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NEWS
March 24, 2016
ISSUE | SUPREME COURTS Conduct board best suited to investigate To clarify my comments quoted in the Inquirer Sunday ("Judicial board: Tough enough?"): In reviewing the emails that Attorney General Kathleen Kane provided to the Supreme Court in late 2014, the court directed me to focus on three areas of immediate concern: pornography; improper communications about cases; and relationships that could require recusal. However, while these were my main focus, the court also asked me to report any other violations of the Code of Judicial Conduct.
NEWS
March 22, 2016
ISSUE | SPECIAL ELECTIONS Better to save money and get a larger turnout Special Pennsylvania House elections last week produced the wasteful spending and low turnout associated with such votes on days other than primary or general election days ("Democrats easily win Pa. House special elections," Wednesday). Such elections cost taxpayers hundreds of thousands of dollars. The turnout for two special elections in Philadelphia was less than 10 percent, while 16 percent voted in an election in Westmoreland County.
NEWS
March 17, 2016 | By Chris Brennan, Staff Writer
Two Philadelphia Democrats with strong ties to their party's local establishment easily won low-turnout special elections Tuesday to fill a pair of vacant seats in the state House. Tonyelle Cook-Artis, longtime chief of staff to former State Rep. Cherelle Parker and former aide to then-City Councilwoman Marian B. Tasco, bested Republican Latryse McDowell to win the 200th District seat. Parker, who won a 2005 special election in the 200th District, which covers Chestnut Hill and Mount Airy, resigned in January to take a seat on City Council.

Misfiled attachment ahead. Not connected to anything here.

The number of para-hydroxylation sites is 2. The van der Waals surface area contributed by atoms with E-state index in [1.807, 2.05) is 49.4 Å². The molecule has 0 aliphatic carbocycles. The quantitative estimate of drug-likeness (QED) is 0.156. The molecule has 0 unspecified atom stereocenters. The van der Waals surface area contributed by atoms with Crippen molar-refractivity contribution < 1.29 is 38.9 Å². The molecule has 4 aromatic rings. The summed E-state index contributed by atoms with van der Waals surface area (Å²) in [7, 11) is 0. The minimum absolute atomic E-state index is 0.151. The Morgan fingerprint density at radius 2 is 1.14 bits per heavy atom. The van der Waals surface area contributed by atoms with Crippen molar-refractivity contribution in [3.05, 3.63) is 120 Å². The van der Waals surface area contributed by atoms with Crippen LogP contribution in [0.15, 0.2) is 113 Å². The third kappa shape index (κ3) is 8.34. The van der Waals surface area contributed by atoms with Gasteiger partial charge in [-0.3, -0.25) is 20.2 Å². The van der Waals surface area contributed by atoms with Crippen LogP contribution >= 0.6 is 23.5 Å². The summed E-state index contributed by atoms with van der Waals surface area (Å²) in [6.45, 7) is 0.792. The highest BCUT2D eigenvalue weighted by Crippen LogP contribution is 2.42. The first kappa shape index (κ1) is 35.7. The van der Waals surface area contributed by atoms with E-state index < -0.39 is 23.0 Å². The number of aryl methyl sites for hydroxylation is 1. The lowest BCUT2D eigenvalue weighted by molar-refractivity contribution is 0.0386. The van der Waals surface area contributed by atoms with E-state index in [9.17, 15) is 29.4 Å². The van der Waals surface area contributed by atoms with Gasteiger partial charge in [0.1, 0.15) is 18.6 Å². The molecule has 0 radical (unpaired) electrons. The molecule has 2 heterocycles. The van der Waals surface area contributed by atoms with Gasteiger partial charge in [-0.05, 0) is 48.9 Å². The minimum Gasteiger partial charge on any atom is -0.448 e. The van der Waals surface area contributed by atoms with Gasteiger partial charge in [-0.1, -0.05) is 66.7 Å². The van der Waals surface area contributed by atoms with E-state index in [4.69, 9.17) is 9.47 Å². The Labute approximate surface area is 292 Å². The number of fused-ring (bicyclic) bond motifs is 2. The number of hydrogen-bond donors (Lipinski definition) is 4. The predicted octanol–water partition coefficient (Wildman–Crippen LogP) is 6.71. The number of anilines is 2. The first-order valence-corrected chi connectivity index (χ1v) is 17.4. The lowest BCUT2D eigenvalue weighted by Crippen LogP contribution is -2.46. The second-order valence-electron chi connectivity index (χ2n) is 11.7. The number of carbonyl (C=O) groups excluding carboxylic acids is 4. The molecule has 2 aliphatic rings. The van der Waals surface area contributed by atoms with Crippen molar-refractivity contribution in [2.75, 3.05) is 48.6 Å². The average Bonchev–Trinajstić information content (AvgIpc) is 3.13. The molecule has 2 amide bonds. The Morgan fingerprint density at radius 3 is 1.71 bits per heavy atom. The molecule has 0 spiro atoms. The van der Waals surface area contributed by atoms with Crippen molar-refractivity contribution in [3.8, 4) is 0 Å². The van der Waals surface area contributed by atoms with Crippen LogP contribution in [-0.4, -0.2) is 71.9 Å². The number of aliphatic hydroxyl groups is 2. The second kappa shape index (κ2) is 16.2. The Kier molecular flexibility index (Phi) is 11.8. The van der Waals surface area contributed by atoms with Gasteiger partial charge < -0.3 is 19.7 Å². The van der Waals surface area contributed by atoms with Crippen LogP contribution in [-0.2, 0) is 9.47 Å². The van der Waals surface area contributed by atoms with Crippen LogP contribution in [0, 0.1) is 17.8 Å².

NEWS
March 16, 2016
ISSUE | RIDE-SHARING Leaders, shun Uber Consider how many of Philadelphia's progressive Democrtats and elected officials oppose discriminatory practices, want companies to pay at least the minimum wage, believe multinational corporations have too much power, and support the right of collective bargaining for wages and benefits. Then consider how many of those people support the ride-sharing services UberX, Uber Pool, and Lyft. Here are some facts about Uber and Lyft: They are multinational corporations.
NEWS
March 15, 2016 | By Chris Brennan, Columnist
The Republicans who control the state House so often seem to hate spending taxes on just about anything. So why did they authorize spending some $350,000 to hold special elections in Philadelphia on Tuesday for two vacant state House seats just six weeks before a primary election? I wanted to ask House Speaker Mike Turzai, an Allegheny County Republican who rarely misses a chance to cast himself as a fiscal conservative, that question, but he declined to be interviewed. Maybe he has a soft spot for special elections.
NEWS
March 14, 2016 | By Patricia Madej, Staff Writer